Tuesday, February 09, 2016

Life's Greatest Burden

Once there was an old woman and a young woman who would walk each day through the shtetl. One day the old woman would carry turnips from the field and young woman would carry two buckets of water. On another day, the old woman would carry grains to make kasha and the young woman would carry cucumbers to make pickles. On another day, the old woman would carry her grandchild and the young woman would carry the clean clothes from the drying line. One day the young woman asked the old woman, “what is life’s greatest burden?” The old woman answered, “to have nothing to carry.”
There's another story I tell about zen monks and carrying that carries a seemingly opposite message (about not carrying) but that i would say is complementary. What does it mean "to carry?" This story reminds me of another context for the use of carry (insofar as we say carrying a child to mean pregnancy) that can be found hidden in the word "difference" and the scottish word for children "bairn." The word "different" comes from “dis” meaning “not” and “ferre” meaning “to bear” as in “to bear a child.” Thus different, etymologically speaking, means "not to be able to bear a child." This sense of "to bear" survives in the Scottish word "bairn", i.e. to have been borne. I have often thought about how patriarchy and racism have constructed "normal" as male (and white, amongst other things), while female (and black, brown, etc.) are “different.” But hidden in the history of this word is the notion that “woman” is the baseline and those who do not bear children are the ones who depart from that baseline – who are different. Thus when i hear the old woman say, "to have nothing to carry," i hear many meanings, resonances within resonances.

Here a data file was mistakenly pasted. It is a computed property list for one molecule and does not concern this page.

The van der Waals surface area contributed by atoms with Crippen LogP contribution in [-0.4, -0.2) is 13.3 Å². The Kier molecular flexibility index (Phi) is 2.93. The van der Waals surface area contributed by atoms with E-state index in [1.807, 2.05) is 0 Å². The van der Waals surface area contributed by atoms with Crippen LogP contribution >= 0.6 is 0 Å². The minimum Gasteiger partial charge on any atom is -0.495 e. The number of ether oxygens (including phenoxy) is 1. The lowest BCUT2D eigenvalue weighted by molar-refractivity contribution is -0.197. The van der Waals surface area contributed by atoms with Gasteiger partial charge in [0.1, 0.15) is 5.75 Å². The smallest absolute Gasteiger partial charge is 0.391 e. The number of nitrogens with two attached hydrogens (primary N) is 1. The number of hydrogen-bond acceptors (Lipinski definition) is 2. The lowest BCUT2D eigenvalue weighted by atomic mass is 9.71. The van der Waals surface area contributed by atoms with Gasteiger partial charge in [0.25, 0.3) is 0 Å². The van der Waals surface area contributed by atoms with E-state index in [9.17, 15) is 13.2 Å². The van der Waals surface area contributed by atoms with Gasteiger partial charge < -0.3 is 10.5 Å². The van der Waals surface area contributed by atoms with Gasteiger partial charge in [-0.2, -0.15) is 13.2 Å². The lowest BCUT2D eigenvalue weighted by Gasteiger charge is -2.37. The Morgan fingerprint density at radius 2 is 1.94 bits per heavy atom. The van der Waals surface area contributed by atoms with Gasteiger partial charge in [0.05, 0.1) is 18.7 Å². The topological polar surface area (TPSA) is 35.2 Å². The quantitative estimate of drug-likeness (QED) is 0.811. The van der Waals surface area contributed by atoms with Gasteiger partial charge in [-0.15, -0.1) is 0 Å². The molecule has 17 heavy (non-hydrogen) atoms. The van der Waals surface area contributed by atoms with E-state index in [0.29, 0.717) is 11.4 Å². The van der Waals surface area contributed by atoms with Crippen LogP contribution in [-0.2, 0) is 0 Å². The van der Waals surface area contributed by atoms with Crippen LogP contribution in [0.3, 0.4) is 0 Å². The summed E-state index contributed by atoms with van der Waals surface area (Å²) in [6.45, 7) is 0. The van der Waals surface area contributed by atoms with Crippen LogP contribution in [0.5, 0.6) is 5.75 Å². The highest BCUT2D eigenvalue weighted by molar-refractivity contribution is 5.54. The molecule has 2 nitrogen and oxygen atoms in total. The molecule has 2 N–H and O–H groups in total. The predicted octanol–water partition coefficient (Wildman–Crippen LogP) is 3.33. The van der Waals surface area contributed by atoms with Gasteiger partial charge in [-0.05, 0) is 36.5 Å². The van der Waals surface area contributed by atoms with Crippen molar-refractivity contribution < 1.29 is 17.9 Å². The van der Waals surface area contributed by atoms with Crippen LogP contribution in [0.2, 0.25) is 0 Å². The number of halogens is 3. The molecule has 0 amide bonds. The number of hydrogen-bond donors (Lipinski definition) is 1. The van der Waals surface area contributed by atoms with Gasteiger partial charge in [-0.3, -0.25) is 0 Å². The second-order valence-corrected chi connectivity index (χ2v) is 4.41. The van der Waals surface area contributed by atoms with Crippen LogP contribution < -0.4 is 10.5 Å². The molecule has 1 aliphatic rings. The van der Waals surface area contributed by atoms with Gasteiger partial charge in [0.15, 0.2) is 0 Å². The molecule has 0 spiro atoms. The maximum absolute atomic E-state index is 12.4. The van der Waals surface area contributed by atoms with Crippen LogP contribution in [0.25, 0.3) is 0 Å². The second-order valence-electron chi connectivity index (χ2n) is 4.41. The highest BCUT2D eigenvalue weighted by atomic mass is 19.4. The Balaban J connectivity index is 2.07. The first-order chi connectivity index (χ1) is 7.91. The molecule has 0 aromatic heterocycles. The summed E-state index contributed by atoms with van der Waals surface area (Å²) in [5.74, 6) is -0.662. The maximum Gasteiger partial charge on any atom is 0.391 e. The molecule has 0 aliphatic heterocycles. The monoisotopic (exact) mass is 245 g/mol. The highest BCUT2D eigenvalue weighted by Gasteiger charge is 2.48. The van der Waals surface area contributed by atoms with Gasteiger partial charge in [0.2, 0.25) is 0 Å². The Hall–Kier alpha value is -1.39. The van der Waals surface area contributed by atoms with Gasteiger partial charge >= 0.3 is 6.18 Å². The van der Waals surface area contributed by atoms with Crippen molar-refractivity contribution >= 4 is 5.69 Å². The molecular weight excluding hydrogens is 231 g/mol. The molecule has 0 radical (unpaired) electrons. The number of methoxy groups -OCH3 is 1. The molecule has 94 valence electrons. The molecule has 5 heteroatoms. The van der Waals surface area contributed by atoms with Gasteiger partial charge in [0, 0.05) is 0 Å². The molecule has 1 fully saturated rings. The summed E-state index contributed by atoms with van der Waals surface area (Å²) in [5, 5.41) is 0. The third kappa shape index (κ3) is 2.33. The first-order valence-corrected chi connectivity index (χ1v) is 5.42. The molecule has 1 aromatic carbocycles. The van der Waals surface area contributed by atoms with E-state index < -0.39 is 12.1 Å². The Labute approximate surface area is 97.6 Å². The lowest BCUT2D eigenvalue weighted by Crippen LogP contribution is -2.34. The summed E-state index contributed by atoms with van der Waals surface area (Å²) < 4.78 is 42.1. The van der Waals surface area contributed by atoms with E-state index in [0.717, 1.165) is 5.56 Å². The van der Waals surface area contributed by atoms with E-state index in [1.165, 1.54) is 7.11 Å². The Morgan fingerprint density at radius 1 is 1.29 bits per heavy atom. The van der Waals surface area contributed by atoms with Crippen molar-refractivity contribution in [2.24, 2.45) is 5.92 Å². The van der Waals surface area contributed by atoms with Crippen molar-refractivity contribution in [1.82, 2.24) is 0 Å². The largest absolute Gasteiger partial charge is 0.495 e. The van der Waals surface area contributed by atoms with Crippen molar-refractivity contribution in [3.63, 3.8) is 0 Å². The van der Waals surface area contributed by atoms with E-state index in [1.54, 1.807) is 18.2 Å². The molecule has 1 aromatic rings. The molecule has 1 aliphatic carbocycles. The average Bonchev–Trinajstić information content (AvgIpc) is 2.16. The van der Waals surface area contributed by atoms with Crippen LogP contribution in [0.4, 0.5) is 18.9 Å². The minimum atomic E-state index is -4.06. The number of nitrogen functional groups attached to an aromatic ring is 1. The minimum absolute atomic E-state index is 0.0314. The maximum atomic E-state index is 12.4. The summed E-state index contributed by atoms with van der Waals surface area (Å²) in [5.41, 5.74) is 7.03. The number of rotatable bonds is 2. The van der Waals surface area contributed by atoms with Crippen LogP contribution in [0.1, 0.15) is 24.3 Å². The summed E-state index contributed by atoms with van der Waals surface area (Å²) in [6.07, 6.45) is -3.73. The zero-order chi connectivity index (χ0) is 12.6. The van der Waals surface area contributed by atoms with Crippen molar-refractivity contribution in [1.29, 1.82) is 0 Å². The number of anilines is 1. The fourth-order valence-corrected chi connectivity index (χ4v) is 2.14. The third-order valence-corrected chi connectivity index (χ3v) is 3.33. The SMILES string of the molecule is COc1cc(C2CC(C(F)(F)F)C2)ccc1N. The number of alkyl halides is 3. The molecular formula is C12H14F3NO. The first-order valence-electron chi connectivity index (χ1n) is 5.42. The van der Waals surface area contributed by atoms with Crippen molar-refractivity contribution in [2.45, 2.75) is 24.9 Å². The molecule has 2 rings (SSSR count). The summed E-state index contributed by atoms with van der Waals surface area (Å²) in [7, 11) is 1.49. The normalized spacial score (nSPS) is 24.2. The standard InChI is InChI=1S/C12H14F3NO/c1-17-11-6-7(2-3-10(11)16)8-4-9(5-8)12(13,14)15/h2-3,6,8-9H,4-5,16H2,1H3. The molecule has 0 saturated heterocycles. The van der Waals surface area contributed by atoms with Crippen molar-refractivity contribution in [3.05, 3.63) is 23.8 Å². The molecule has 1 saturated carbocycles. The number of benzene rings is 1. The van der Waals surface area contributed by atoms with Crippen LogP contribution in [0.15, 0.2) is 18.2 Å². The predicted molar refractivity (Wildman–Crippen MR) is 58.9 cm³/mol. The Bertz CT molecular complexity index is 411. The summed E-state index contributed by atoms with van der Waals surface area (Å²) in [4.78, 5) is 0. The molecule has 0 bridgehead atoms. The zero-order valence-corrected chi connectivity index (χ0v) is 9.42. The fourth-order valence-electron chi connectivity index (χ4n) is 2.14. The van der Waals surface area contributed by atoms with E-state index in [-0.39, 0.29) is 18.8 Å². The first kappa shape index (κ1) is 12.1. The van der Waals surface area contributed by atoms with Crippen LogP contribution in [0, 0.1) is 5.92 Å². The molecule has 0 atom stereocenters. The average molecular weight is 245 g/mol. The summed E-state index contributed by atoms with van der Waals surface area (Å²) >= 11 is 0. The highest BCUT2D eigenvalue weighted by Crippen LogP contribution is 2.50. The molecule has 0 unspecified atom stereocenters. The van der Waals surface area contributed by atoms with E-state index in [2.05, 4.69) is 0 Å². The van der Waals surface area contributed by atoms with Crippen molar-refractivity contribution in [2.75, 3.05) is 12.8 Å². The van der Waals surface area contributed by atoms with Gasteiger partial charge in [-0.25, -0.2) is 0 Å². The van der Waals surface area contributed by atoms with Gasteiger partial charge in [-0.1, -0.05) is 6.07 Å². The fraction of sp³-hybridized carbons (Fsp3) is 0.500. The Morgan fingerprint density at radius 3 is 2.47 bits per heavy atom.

The image above is from http://riniart.org/?s=4&di=307 

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